Other drawings on show include Hussey’s passion for Old Masters and the British landscape with watercolours by Giulio Romano, Thomas Gainsborough, John Robert Cozens, Paul Nash, Graham Sutherland and others.

Old Masters, Modern Masters, Drawings from the Hussey Bequest, provides an insight into the tastes, influences and thinking of one of the 20th century’s most important patrons of art. It runs until 10th April 2022.

Ben Nicholson: From the Studio

John Webb, Ben Nicholson’s Studio, London, 1982 © The Late John Webb FRPS

This week I am in the company of Pallant House Gallery Director Simon Martin exploring the gallery’s latest exhibition Ben Nicholson: From the Studio.

I ask Simon about the central themes of the exhibition, he replies “During a career spanning six decades Ben Nicholson used the humble still life as a vehicle for experimentation. It’s interesting how antique objects inspired one of our most famous modernists. There is a real sense of his pleasure in objects in his work.”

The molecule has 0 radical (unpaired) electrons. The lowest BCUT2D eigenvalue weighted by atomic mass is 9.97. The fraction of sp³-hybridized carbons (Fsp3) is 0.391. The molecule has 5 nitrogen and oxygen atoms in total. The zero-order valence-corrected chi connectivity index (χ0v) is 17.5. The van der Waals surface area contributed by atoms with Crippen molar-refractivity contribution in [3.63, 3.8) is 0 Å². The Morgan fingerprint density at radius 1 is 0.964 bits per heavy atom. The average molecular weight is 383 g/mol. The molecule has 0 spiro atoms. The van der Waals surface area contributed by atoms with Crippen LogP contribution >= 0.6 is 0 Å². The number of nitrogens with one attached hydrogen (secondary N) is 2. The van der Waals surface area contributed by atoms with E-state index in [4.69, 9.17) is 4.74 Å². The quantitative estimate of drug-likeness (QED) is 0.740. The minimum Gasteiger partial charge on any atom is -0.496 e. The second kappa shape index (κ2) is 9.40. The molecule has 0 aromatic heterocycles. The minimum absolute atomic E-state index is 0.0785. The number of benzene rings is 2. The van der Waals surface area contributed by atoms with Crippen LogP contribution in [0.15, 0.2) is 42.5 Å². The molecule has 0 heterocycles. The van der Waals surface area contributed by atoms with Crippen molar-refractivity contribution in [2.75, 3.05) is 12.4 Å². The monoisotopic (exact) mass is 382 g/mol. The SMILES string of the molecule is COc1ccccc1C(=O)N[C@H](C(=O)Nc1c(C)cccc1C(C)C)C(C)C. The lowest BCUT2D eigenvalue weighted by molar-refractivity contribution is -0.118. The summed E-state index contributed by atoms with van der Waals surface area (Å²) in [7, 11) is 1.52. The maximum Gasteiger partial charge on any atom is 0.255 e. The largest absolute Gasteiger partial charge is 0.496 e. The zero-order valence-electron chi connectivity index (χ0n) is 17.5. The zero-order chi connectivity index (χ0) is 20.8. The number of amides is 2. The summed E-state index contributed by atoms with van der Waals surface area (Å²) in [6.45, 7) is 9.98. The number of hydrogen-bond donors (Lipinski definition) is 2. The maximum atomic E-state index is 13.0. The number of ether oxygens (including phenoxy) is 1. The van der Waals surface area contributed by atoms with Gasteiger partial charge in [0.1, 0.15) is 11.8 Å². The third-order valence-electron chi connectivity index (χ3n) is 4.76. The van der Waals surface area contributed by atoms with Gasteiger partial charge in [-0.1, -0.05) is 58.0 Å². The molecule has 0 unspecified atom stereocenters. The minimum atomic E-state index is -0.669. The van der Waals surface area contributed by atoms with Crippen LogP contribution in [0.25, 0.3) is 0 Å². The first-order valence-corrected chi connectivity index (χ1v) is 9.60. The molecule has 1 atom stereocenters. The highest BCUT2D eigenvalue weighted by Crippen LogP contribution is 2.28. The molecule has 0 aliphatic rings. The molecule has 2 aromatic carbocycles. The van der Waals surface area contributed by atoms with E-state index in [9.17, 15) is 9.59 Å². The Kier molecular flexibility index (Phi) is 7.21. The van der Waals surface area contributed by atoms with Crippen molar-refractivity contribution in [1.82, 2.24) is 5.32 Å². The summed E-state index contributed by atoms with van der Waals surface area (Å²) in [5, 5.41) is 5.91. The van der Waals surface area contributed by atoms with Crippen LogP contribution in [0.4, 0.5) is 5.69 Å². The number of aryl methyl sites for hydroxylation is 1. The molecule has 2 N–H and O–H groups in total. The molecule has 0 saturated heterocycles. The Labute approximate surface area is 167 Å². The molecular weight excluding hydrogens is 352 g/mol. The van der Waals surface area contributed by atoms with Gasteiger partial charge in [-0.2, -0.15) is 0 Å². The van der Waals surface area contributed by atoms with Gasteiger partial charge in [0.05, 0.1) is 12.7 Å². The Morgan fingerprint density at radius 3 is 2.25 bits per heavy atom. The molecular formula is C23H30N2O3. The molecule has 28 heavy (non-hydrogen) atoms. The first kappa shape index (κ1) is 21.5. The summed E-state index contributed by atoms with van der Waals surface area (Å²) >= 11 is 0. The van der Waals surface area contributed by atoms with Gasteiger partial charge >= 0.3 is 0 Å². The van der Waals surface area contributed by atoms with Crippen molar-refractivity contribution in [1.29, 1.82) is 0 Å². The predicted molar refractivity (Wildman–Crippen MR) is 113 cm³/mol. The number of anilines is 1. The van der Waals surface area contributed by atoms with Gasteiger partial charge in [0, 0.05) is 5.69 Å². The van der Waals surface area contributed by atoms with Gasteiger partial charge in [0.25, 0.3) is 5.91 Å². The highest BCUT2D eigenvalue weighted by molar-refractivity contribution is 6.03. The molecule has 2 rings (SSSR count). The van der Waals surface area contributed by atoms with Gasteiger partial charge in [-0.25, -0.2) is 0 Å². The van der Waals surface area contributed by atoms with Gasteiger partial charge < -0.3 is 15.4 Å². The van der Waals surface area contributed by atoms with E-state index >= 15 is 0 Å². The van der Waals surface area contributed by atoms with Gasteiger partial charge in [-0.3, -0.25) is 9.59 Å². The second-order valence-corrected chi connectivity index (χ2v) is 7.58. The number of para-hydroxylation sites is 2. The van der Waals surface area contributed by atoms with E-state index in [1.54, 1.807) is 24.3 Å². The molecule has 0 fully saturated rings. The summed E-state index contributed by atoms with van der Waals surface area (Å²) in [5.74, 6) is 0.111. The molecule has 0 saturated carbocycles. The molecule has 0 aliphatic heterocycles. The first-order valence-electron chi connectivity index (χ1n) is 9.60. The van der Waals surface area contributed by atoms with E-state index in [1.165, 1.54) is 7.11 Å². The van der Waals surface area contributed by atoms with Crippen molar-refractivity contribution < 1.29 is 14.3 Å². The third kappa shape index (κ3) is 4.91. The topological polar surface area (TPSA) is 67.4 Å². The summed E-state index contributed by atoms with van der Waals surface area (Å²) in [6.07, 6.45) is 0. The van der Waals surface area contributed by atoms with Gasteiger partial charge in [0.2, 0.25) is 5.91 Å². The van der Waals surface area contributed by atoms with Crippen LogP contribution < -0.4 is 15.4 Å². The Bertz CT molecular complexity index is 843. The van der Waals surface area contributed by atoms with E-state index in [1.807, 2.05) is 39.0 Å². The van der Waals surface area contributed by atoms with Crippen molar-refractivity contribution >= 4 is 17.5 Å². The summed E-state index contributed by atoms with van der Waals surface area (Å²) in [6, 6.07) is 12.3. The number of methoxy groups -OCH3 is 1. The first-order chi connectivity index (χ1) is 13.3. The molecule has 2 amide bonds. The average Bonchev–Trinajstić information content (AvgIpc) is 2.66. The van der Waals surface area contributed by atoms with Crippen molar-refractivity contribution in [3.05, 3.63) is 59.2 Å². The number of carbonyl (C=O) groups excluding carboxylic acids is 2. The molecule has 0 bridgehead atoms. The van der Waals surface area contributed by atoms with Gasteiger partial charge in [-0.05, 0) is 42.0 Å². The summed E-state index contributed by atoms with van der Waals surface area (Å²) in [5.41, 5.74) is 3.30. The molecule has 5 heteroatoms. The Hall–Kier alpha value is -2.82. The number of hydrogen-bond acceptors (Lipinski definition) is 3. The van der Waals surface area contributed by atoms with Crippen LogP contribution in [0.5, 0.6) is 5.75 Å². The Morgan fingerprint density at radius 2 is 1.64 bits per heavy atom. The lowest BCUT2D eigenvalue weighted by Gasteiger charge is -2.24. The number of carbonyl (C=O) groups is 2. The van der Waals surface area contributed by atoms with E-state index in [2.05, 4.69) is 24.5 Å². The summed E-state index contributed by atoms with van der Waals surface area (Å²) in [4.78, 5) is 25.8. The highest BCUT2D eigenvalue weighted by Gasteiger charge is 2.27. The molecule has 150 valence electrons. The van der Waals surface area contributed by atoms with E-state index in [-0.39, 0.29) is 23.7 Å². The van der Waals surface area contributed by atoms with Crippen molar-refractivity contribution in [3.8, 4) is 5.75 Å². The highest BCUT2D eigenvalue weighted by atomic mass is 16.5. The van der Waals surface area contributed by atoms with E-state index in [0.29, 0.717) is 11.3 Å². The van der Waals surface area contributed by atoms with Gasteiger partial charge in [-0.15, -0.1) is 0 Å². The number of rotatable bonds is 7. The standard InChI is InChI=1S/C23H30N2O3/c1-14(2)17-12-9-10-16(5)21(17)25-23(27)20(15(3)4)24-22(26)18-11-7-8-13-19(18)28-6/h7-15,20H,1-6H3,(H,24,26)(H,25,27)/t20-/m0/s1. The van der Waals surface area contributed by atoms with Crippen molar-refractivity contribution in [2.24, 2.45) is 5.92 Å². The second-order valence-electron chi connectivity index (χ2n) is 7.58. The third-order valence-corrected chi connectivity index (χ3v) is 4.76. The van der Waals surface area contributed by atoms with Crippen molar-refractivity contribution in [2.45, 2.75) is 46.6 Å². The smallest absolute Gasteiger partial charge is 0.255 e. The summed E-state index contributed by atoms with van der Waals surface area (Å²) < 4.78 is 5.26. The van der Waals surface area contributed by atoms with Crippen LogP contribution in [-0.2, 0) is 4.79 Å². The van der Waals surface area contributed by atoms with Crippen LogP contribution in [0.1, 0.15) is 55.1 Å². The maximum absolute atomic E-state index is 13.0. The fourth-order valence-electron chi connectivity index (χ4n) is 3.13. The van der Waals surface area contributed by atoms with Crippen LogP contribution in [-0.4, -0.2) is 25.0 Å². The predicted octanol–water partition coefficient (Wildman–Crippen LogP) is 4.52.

The exhibition looks at the inspiration of objects whilst telling the story of the relationships in Ben Nicholson’s life. In particular his artistic and romantic relationships with his wife Winifred Nicholson and Barbara Hepworth.

In a letter to a friend, Nicholson acknowledged ‘I owe a lot to my father…not only from what he made as a painter, but from the very beautiful striped and spotted jugs and mugs and goblets, and octagonal and hexagonal glass objects he collected. Having those things in the house was an unforgettable early experience for me.’

This creative exhibition explores the importance of still life and the studio within Nicholson’s art from his early, highly finished realist paintings to the abstract reliefs that secured his international reputation. Distinctive striped jugs, mochaware mugs and glassware are displayed alongside the paintings, carved reliefs and works on paper which they inspired. The photograph of Nicholson’s studio shows it filled with objects.